The heat is on for the showdown in the desert for the world’s richest race, the $6m Dubai World Cup on Saturday.

The sceptics in England have questioned whether the world’s richest race day should be going ahead in the shadow of the Middle East conflict.

Come to Dubai, which sits some 500 miles south of Iraq on the edge of the Persian Gulf, and you will find the answer.

Almost without exception, the Europeans here admit they feel more comfortable here than at home. Paris-based Alec Wildenstein, owner of World Cup hope Aquarelliste, said: “I think you are safer here than in London. We are a long way from the war here and probably less likely to suffer a terrorist attack than in England.”

Antonia Devin, owner-breeder of Ange Gabriel in the $2m Dubai SheemaClassic, said: “It must have been a tough and courageous decision to make. But once Sheikh Mohammed gave the go-ahead we wanted to support him.”

The Japanese pulled out all their horses, but it is ironic that there are 13 American raiders, more than ever before at the meeting when the United States is at war in the Middle East.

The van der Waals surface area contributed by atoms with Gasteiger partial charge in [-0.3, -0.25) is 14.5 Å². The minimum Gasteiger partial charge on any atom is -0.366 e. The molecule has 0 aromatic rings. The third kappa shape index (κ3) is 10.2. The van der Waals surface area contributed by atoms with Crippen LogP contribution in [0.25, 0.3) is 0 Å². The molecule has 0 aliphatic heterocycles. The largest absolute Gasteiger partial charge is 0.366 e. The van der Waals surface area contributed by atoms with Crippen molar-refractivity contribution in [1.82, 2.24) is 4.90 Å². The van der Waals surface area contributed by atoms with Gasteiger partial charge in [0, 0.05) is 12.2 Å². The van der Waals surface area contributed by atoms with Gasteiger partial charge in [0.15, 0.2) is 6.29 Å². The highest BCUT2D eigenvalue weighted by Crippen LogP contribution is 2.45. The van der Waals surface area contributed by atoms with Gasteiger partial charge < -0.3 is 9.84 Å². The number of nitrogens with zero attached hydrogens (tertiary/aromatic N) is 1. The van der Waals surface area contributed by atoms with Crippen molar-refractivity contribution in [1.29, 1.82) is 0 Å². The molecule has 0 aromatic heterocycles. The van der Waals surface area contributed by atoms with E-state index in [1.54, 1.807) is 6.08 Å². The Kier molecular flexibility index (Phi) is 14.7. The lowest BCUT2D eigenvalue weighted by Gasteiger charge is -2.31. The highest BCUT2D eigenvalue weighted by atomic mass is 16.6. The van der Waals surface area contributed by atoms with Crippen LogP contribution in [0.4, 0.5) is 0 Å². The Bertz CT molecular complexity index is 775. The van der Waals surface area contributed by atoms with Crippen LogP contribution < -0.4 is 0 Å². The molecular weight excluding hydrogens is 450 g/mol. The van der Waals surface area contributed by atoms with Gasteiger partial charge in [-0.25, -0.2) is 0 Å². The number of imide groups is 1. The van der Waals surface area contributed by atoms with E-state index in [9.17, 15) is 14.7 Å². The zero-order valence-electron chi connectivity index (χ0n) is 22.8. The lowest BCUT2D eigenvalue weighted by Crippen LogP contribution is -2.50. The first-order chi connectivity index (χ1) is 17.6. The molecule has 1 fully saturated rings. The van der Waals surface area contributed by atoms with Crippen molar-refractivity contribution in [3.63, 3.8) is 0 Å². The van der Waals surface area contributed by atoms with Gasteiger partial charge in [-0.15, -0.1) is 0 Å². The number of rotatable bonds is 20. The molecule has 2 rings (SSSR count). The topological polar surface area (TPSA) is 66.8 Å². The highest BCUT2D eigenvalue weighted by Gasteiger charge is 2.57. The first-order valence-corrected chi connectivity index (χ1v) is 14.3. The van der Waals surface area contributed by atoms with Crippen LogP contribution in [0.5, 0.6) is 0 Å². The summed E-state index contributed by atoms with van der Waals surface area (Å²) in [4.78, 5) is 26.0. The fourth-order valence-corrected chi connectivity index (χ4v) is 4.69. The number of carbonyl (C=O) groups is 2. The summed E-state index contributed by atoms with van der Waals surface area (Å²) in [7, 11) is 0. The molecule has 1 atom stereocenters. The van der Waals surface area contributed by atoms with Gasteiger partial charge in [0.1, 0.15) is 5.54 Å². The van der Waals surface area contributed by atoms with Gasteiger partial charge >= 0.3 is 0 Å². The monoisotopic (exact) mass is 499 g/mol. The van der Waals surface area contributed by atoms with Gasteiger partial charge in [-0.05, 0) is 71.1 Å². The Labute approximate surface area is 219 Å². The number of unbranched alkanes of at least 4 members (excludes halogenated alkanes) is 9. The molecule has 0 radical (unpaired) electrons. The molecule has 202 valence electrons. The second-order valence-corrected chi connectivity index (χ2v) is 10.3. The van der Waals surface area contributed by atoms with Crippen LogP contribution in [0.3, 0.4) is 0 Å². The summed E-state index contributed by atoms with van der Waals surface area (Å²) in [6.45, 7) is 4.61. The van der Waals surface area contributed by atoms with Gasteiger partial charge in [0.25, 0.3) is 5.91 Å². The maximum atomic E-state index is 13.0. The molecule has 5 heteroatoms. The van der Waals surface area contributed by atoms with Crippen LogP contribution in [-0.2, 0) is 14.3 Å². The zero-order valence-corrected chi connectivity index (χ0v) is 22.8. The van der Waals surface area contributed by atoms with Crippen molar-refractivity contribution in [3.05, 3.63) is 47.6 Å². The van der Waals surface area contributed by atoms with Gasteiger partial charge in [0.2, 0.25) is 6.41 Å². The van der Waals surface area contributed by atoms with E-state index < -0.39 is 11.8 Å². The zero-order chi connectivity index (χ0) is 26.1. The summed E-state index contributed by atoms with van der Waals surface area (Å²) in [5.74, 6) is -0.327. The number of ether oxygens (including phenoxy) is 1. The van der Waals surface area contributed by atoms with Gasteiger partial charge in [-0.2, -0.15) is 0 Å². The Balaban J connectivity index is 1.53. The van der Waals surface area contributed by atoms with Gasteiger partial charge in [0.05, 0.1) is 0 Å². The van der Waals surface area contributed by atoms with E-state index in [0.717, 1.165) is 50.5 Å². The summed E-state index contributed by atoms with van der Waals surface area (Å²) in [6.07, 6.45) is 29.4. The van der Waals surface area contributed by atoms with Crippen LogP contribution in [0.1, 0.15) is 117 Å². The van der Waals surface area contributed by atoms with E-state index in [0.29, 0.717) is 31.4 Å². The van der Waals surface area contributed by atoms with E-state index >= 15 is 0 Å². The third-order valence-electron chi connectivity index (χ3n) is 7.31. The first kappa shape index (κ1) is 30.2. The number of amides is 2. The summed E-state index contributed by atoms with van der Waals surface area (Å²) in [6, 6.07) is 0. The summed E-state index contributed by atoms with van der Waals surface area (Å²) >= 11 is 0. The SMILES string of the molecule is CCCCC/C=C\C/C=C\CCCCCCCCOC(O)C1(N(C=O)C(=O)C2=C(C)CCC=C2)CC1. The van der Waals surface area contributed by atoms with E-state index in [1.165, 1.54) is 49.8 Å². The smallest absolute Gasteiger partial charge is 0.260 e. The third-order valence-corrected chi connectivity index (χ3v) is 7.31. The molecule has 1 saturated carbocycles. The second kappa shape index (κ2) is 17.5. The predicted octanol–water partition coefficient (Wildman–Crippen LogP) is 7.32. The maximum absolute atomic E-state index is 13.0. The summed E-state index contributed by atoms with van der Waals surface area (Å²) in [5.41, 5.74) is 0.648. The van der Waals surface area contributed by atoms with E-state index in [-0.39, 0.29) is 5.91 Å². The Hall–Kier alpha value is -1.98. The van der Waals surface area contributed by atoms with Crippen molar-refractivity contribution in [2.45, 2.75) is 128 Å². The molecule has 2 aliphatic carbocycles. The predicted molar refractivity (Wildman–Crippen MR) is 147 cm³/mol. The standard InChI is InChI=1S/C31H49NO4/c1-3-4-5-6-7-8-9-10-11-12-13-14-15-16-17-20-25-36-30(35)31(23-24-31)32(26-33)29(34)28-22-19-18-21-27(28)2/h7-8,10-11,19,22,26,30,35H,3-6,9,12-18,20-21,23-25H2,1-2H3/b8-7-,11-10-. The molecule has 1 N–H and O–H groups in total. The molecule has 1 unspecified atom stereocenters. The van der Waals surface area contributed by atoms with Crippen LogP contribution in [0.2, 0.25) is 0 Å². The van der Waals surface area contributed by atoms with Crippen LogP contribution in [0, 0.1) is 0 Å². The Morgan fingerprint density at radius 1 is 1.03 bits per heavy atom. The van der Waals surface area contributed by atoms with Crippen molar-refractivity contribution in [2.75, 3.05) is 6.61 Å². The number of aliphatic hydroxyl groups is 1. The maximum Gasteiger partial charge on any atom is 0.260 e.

American jockeys Jorge Velazquez and Kent Desormeaux thought long and hard before deciding to take part in the most valuable day’s racing in the world. But, in the end, they could not resist.

Velazquez rides the US number one hope, Harlan’s Holiday in the World Cup, while Desormeaux is on Blue Burner. Desormeaux then switches from Bill Mott’s American stable to join the Saudi Arabian set-up of Kevin McAuliffe, who used to train in Lambourn.

Frankie Dettori has elected to partner Derby third Moon Ballad in preference to triple Group 1 winner Grandera for the Godolphin stable.

But they will have to turn up the heat ifthey are to topple the favourite Nayef (pictured), trained just outside Lambourn by Marcus Tregoning.

Nayef must be among the most durable top horses in the world, having won the 2001 Champion Stakes at Newmarket, the Dubai Sheema Classic at this meeting 12 months ago and then defeated Golan in the Juddmonte International York last summer.